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Russian Film Week Festival Returns to London at Odeon Luxe Leicester Square


Russian Film Week Festival Returns to London at Odeon Luxe Leicester Square

The Russian Film Week festival returned to the UK capital on Sunday with a premiere of Captain Volkonogov Escaped at Odeon Luxe Leicester Square in London.  

The directors and stars of the thriller, which was directed by Natasha Merkulova and Alexey Chupov, gave a warm welcome to the guests via a video message (due to COVID and travel restrictions). Director Natasha Merkulova said, “Throughout history, every day, somewhere in the world, some people have tortured others. In addition, it is still happening in the twenty first century. It is a universal problem, and each of us should personally reflect on it.”

Filip Perkon (RFW), screenwriter Liliya Idov and film director Michail Idov

Mike Butcher, Editor-at-Large of TechCrunch, who attended the opening, said,  “I think the film wasn’t just one of the best Russian films I’ve ever seen. It was one of the best films I’ve ever seen, period. In particular, the allegory of the Captain asking forgiveness of the relatives of his victims reminded me that, somewhere inside the Kremlin, someone else is asking for forgiveness too. The question is, will they ever get it? And will they go to heaven?”.

Filip Perkon (RFW), Elena Leo (RFW) and Mike Butcher (TechCrunch)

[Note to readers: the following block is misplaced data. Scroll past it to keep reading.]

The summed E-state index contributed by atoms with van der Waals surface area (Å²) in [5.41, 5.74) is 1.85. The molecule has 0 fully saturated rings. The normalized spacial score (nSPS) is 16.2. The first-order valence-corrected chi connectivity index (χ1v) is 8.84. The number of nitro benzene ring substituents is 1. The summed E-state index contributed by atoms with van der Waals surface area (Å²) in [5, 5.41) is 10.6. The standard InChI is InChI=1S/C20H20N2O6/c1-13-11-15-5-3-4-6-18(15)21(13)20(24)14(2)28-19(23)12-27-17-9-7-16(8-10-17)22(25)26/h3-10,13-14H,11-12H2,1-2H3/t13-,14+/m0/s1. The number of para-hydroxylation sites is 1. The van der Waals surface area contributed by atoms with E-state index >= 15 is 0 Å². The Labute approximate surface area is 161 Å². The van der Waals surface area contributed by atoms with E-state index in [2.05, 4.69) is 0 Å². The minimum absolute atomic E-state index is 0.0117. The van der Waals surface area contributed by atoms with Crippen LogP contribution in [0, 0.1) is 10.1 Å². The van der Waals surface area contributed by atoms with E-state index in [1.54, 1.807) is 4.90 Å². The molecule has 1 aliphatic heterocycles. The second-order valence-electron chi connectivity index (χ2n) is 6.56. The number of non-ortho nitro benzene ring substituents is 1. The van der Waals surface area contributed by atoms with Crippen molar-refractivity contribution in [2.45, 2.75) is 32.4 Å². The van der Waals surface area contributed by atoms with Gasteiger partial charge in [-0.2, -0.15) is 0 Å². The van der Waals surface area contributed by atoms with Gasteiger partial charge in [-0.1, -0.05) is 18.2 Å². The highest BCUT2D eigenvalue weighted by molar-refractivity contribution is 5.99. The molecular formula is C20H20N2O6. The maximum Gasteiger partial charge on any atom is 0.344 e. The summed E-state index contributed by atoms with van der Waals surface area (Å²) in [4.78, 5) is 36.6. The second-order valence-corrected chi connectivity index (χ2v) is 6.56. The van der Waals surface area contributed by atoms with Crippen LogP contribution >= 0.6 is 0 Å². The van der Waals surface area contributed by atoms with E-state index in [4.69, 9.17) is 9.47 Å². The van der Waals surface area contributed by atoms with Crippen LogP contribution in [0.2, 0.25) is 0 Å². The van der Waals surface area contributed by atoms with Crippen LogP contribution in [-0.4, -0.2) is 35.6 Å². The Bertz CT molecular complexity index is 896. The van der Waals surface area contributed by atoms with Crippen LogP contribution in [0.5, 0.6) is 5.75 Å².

The movie is loosely based on events of 1930’s Russia and is not a literal recreation of historic events, but rather an allegorical drama set in 1930s Leningrad, during Stalin’s purges when everyone was a suspect. The film tells a story of an obedient law enforcer on the run: in his attempt to escape purges Volkonogov tries to find a way to repent, but his time is running out. 

Captain Volkonogov Escaped received high praise by critics during its world premiere at the Venice Film Festival earlier this year, where it was the only Russian film in the festival’s main programme. 

Speaking about the location, directors of the movie said, “We are honoured that the UK premiere of our film will take place at the legendary Odeon Luxe, a living history of world cinema”. Odeon Luxe Leicester Square was designed for Royal, Global and European film premieres. It remains one of the most iconic cinemas in the world and home to hundreds of premieres since 1937.

Steve Furst, a British film and theatre actor, said about the movie, “A beautifully realised story about a desperate path to redemption told against a historically brutal background featuring a mesmerising central performance from Yura Borisov.”

Gabriel Prokofiev, a composer and grandson of Sergei Prokofiev, a world-famous composer, said after the screening “Captain Volkonogov Escaped” was very powerful and remarkable opening to this year’s festival. It dared to take us to one of the darkest and most corrupt aspects of the Soviet Russia in the late 30s. The sense of dread & fear was palpable. But at the same time the philosophical & sometimes whimsical approach of the film gave it originality, and more depth than most thrillers.